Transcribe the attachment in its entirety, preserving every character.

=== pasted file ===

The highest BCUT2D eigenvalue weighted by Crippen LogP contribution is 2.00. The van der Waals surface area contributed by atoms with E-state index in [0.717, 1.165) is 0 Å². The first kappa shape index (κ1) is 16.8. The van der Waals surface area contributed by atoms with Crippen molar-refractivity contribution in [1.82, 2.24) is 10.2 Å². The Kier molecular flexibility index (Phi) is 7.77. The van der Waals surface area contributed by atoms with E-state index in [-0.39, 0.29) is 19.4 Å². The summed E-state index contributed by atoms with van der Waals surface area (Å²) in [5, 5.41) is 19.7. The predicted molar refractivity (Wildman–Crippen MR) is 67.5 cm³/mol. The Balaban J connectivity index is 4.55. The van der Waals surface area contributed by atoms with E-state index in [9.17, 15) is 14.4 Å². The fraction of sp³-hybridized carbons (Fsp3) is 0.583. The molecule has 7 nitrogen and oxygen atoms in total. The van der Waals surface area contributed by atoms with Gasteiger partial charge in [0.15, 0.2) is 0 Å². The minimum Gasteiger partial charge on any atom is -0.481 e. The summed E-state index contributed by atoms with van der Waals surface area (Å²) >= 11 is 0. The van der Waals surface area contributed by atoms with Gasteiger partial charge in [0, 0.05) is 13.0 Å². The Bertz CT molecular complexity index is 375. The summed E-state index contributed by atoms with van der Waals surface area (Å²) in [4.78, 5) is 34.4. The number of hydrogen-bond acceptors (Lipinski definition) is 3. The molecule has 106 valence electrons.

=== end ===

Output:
The highest BCUT2D eigenvalue weighted by Crippen LogP contribution is 2.00. The van der Waals surface area contributed by atoms with E-state index in [0.717, 1.165) is 0 Å². The first kappa shape index (κ1) is 16.8. The van der Waals surface area contributed by atoms with Crippen molar-refractivity contribution in [1.82, 2.24) is 10.2 Å². The Kier molecular flexibility index (Phi) is 7.77. The van der Waals surface area contributed by atoms with E-state index in [-0.39, 0.29) is 19.4 Å². The summed E-state index contributed by atoms with van der Waals surface area (Å²) in [5, 5.41) is 19.7. The predicted molar refractivity (Wildman–Crippen MR) is 67.5 cm³/mol. The Balaban J connectivity index is 4.55. The van der Waals surface area contributed by atoms with E-state index in [9.17, 15) is 14.4 Å². The fraction of sp³-hybridized carbons (Fsp3) is 0.583. The molecule has 7 nitrogen and oxygen atoms in total. The van der Waals surface area contributed by atoms with Gasteiger partial charge in [0.15, 0.2) is 0 Å². The minimum Gasteiger partial charge on any atom is -0.481 e. The summed E-state index contributed by atoms with van der Waals surface area (Å²) >= 11 is 0. The van der Waals surface area contributed by atoms with Gasteiger partial charge in [0, 0.05) is 13.0 Å². The Bertz CT molecular complexity index is 375. The summed E-state index contributed by atoms with van der Waals surface area (Å²) in [4.78, 5) is 34.4. The number of hydrogen-bond acceptors (Lipinski definition) is 3. The molecule has 106 valence electrons.